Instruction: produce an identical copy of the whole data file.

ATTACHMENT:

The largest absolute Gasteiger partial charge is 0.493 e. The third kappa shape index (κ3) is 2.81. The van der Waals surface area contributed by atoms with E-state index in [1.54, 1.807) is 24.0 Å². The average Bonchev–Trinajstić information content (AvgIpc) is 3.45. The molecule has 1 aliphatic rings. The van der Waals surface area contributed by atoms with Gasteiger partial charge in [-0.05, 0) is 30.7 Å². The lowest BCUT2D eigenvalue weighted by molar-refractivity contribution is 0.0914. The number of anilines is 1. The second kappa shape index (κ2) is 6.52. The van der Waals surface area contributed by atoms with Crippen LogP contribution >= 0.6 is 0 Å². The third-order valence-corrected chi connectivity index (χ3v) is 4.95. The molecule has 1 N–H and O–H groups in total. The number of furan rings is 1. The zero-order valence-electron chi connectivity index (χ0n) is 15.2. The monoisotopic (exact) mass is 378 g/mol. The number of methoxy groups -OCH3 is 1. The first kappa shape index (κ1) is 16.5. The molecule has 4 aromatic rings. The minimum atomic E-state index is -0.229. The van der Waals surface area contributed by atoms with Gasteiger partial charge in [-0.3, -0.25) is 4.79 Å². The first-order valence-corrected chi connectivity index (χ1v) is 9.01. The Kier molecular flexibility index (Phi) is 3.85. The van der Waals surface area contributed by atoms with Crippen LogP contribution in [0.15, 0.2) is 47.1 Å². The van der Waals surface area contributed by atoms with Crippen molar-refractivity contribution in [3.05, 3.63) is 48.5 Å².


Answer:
The largest absolute Gasteiger partial charge is 0.493 e. The third kappa shape index (κ3) is 2.81. The van der Waals surface area contributed by atoms with E-state index in [1.54, 1.807) is 24.0 Å². The average Bonchev–Trinajstić information content (AvgIpc) is 3.45. The molecule has 1 aliphatic rings. The van der Waals surface area contributed by atoms with Gasteiger partial charge in [-0.05, 0) is 30.7 Å². The lowest BCUT2D eigenvalue weighted by molar-refractivity contribution is 0.0914. The number of anilines is 1. The second kappa shape index (κ2) is 6.52. The van der Waals surface area contributed by atoms with Crippen LogP contribution >= 0.6 is 0 Å². The third-order valence-corrected chi connectivity index (χ3v) is 4.95. The molecule has 1 N–H and O–H groups in total. The number of furan rings is 1. The zero-order valence-electron chi connectivity index (χ0n) is 15.2. The monoisotopic (exact) mass is 378 g/mol. The number of methoxy groups -OCH3 is 1. The first kappa shape index (κ1) is 16.5. The molecule has 4 aromatic rings. The minimum atomic E-state index is -0.229. The van der Waals surface area contributed by atoms with Gasteiger partial charge in [-0.3, -0.25) is 4.79 Å². The first-order valence-corrected chi connectivity index (χ1v) is 9.01. The Kier molecular flexibility index (Phi) is 3.85. The van der Waals surface area contributed by atoms with Crippen LogP contribution in [0.15, 0.2) is 47.1 Å². The van der Waals surface area contributed by atoms with Crippen molar-refractivity contribution in [3.05, 3.63) is 48.5 Å².